The vegetable kingdom affords no food more wholesome, more easily procured, easily prepared, or less expensive, than the potato": yet, although this most useful vegetable is dressed almost every day, in almost every family, for one plate of potatoes that comes to table as it should come, ten are spoiled.
Wash them, but do not pare or cut them, unless they are very large. Fill a saucepan half full of potatoes of equal size (or make them so by dividing the larger ones), put to them as much cold water as will cover them about an inch: they are sooner boiled, and more savory, than when drowned in water. Most boiled things are spoiled by having too little water, but potatoes are often spoiled by too much: they must merely be covered, and a little allowed for waste in boiling, so that they may be just covered at the finish.
Set them on a moderate fire till they boil; then take them off, and put them by the side of the fire to simmer slowly till they are soft enough to admit a fork (place no dependence on the usual test of their skins' cracking, which, if they are boiled fast, will happen to some potatoes when they are not half done, and the insides (mite hard). Then pour the water off (if you let the potatoes remain in the water a moment after they are done enough, they will become waxy and watery), uncover the saucepan, and set it at such a distance from the fire as will secure it from burning; their superfluous moisture will evaporate, and the potatoes will be perfectly dry and mealy.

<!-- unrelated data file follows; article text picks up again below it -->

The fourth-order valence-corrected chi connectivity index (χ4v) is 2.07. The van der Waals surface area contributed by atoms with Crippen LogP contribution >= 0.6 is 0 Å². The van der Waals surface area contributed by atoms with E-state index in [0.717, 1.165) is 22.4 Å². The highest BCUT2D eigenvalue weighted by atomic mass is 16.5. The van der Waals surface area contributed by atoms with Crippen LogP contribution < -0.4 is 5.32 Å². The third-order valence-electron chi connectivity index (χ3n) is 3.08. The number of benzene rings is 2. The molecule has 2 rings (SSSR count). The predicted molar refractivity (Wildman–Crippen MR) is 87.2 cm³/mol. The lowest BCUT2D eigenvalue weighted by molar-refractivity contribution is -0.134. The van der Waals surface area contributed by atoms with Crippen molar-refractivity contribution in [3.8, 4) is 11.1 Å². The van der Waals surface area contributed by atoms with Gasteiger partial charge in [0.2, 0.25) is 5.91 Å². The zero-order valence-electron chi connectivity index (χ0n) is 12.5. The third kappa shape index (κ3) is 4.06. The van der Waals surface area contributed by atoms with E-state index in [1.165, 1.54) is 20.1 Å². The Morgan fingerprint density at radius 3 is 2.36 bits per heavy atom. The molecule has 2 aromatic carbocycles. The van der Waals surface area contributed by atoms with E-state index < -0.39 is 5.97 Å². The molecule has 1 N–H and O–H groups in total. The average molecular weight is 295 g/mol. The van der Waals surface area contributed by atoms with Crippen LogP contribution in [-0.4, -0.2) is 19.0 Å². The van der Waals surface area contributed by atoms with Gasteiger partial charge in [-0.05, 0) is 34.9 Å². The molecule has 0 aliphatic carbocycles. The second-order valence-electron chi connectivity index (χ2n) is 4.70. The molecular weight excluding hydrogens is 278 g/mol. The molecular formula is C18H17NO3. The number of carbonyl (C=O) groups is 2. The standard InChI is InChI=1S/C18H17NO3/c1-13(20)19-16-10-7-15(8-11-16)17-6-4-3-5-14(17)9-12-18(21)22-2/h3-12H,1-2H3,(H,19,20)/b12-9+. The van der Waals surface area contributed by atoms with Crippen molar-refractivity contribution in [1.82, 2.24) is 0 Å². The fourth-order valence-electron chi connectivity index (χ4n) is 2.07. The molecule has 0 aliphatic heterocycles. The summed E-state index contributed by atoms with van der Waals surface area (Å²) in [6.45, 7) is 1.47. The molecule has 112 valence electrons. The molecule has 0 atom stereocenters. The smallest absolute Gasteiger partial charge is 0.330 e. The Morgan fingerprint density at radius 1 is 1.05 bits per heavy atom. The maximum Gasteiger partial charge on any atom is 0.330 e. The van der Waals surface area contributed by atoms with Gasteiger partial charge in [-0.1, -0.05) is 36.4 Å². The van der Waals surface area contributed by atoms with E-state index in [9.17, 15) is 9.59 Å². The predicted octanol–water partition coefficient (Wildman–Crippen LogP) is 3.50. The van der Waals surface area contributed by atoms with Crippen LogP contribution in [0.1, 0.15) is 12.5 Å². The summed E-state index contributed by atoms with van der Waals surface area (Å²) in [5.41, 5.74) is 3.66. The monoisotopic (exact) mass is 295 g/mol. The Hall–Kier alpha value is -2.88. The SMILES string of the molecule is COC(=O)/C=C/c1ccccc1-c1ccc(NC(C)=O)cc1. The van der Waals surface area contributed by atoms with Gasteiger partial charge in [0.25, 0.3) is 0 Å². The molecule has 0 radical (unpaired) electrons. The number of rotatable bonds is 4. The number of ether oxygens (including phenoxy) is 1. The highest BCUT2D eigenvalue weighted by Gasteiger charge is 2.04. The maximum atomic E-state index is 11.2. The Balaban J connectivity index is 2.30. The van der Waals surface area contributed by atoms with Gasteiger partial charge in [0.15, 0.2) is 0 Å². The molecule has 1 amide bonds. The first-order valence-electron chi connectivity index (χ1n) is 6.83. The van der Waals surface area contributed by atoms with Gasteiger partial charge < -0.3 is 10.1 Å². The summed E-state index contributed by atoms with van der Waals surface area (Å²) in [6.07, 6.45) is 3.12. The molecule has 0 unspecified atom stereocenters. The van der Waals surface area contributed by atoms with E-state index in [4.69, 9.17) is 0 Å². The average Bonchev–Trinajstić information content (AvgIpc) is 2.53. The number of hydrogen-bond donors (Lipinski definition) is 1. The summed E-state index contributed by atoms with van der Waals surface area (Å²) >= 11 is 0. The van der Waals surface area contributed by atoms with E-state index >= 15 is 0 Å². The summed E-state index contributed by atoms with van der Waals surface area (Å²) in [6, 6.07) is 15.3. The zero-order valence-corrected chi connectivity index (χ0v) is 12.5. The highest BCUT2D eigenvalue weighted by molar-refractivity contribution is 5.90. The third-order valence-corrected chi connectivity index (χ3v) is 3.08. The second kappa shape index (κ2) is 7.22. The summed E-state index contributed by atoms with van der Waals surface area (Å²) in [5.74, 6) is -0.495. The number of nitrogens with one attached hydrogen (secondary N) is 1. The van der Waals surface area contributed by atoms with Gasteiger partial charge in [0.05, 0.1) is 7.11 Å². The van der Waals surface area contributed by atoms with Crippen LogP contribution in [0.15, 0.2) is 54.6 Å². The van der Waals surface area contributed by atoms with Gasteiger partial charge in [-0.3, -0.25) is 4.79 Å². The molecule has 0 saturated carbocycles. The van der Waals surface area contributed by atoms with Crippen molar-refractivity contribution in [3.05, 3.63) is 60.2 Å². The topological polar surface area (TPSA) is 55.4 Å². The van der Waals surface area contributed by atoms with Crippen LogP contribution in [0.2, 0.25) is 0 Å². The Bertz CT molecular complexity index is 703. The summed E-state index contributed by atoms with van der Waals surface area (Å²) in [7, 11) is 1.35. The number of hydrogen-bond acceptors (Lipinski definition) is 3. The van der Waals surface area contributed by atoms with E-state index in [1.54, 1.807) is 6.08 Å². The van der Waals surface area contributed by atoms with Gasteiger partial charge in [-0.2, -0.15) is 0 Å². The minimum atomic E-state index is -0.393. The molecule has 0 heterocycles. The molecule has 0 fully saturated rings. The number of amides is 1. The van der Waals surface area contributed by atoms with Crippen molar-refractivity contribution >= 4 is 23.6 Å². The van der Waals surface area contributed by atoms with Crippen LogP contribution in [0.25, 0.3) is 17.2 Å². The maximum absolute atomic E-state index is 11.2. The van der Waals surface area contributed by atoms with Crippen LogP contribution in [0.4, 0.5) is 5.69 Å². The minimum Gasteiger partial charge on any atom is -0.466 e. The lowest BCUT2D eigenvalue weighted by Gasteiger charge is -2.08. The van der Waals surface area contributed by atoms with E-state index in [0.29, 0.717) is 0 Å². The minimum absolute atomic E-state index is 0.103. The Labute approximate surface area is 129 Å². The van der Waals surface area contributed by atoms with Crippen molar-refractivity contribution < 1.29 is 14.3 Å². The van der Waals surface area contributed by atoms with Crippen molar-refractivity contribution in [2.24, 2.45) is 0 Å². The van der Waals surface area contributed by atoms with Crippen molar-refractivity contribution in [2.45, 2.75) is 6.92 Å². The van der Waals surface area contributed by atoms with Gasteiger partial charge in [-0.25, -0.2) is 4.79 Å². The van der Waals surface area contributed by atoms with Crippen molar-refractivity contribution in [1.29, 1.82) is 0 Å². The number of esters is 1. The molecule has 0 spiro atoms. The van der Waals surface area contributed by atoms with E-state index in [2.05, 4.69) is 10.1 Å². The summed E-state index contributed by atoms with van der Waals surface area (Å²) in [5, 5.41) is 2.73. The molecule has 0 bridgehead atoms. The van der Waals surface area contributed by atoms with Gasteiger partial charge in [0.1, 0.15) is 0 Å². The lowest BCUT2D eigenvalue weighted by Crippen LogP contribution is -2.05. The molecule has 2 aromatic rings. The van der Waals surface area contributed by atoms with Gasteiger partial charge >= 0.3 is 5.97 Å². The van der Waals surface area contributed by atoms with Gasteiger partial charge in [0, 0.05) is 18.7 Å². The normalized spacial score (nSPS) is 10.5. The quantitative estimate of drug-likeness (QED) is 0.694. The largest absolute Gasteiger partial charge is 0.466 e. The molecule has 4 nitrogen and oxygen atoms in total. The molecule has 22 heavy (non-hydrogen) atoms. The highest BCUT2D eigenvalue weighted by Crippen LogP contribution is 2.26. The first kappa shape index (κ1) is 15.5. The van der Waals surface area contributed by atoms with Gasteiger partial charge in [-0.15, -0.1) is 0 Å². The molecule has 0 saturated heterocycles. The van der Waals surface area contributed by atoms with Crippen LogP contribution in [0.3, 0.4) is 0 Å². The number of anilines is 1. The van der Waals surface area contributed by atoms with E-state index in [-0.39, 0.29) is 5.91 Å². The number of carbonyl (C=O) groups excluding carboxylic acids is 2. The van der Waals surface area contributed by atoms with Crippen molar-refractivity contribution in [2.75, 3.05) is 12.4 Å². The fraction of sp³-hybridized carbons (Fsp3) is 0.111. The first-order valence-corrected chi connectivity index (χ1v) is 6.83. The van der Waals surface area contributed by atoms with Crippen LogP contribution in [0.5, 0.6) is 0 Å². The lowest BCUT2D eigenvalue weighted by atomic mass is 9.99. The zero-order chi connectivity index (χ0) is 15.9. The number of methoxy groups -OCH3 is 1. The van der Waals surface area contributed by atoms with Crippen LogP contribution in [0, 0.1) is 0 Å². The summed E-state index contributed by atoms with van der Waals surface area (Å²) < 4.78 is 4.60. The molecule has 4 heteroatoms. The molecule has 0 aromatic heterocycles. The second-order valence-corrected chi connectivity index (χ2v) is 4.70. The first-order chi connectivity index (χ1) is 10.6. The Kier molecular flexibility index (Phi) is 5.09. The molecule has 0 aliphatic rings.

You may afterward place a napkin, fulded up to the size of the saucepan'. diameter. over the potatoes, to keep them hot and mealy till wanted.
This method of managing potatoes is in every respect equal to steaming them; and they are dressed in half the time.
There is such an infinite variety of sorts and sizes of potatoes, that it is impossible to gay how long they will take doing: the best way is to try them with a fork. Moderate-sized potatoes will generally be done enough in fifteen or twenty minutes.
The best way to clean new potatoes is to rub them with a coarse cloth or flannel, or scrubbing-brush.
New potatoes are poor, watery, and insipid, till they are full two inches in diameter: they are not worth the trouble of boiling before midsummer day.
Some cooks prepare sauces to pom-over potatoes, made with butter, salt, and pepper, or gravy, or melted butter and ketchup; or stew the potatoes in ale, or water seasoned with pepper and salt; or bake them with herrings or sprats, mixed with layers of potatoes, seasoned with pepper, salt, sweet herbs, vinegar, and water: or cut mutton or beef into slices, and lay them in a stewpan, and on them potatoes and spices, then another layer of the meat alternately, pouring in a little water, covering it up very close, and boiling it slowly.
Mix mashed potatoes with the yolk of an egg; roll them into balls; flour them, or egg and bread-crumb them; and fry them in clean drippings, or brown them in a Dutch oven.